Though it is by no means a hard and fast rule, couples generally accumulate more wealth the longer they stay married. Whether this is because they advance in their careers over time and earn more money, are able to lessen their expenditures as their children age, or improve their investments and account balances with good choices, older couples often have more money and possessions than their younger counterparts. While this can mean that a California couple will have a comfortable estate to pass on to their friends and family, it can also mean that they have a major task to work through should their union end in divorce.
A late in life divorce can be devastating for individuals who have worked their entire lives for retirement. They may have already picked dates on which they would end their careers or methods in which they would tap their retirement accounts in order to preserve resources for their final years of life. Though it is not impossible to retire when facing a late in life divorce, it can be a challenge if individuals do not have realistic expectations.
One expectation that some individuals may have to face is the need to work longer than they want to. It costs more money to run two households than one; to this end, people who divorce when they are close to their retirement dates may decide to stay in their jobs a bit longer in order to defer the costs they will incur as single person households. There may also be questions about who gets the house, or even whether one spouse wants to keep a house - with mortgages and other expenses often tough for one person to manage.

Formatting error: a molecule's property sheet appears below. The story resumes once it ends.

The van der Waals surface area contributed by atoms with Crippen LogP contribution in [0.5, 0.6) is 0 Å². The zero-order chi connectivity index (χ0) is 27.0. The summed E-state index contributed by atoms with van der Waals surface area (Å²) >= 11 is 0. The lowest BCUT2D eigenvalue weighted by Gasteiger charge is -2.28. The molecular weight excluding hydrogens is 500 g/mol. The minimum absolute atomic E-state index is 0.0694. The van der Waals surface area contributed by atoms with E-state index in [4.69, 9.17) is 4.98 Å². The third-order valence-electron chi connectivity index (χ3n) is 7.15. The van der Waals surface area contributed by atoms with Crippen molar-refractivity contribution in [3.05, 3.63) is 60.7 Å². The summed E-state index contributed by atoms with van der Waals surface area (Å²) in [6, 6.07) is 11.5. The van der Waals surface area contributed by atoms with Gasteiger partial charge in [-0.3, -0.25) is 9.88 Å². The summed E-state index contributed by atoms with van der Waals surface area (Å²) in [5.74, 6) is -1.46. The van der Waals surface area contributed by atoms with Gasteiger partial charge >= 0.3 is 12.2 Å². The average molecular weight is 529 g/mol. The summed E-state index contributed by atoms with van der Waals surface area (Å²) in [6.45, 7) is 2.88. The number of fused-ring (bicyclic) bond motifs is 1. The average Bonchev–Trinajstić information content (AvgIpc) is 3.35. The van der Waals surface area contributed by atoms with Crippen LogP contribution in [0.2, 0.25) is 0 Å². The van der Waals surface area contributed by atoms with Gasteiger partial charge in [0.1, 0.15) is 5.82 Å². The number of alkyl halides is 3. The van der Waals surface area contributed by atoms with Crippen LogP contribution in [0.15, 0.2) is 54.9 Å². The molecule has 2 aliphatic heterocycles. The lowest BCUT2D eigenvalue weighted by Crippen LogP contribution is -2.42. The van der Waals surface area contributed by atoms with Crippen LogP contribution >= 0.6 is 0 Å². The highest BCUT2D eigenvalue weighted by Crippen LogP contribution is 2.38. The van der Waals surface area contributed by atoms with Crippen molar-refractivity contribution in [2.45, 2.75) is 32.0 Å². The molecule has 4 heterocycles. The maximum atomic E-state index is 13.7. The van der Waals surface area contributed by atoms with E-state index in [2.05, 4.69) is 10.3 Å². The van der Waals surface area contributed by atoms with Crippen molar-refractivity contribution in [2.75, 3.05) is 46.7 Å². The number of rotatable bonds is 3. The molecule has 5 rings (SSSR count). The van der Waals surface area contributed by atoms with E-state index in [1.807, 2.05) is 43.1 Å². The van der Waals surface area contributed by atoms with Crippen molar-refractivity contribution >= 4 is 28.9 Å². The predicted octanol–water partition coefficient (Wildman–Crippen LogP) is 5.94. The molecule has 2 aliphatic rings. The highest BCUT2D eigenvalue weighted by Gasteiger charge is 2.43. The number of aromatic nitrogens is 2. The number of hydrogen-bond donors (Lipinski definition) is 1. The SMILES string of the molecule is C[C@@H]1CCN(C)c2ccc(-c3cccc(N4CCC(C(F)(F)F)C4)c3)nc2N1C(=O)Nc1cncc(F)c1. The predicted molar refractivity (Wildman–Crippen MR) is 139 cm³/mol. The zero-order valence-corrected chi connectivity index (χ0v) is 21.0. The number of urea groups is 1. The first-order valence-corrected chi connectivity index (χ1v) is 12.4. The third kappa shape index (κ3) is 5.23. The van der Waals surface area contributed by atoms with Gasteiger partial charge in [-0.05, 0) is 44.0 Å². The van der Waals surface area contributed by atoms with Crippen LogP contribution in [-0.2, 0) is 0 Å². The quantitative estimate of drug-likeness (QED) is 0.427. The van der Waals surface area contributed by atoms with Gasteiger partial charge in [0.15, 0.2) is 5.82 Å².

Finally, individuals must be reasonable when it comes to dividing the property that they accumulated with their soon-to-be ex-partners. One partner will likely not get all of the retirement accounts, investments, and other financial assets at the end of the marriage. Those devices will generally be split based on the property laws of the jurisdiction; divorce attorneys can discuss those and other laws with their clients to provide them with useful guidance for their own family law cases.
A late in life divorce does not mean that a person will never quit working. It may mean that a person will have to shift their expectations about what retirement will look like as a single individual. Divorce severs more than just the relationship between two people and couples should understand how it may financially impact their futures before they begin the process.
Source: The Fiscal Times, "Don't Let a Late-Life Divorce Ruin Your Retirement Plans," Janna Herron, May 4, 2016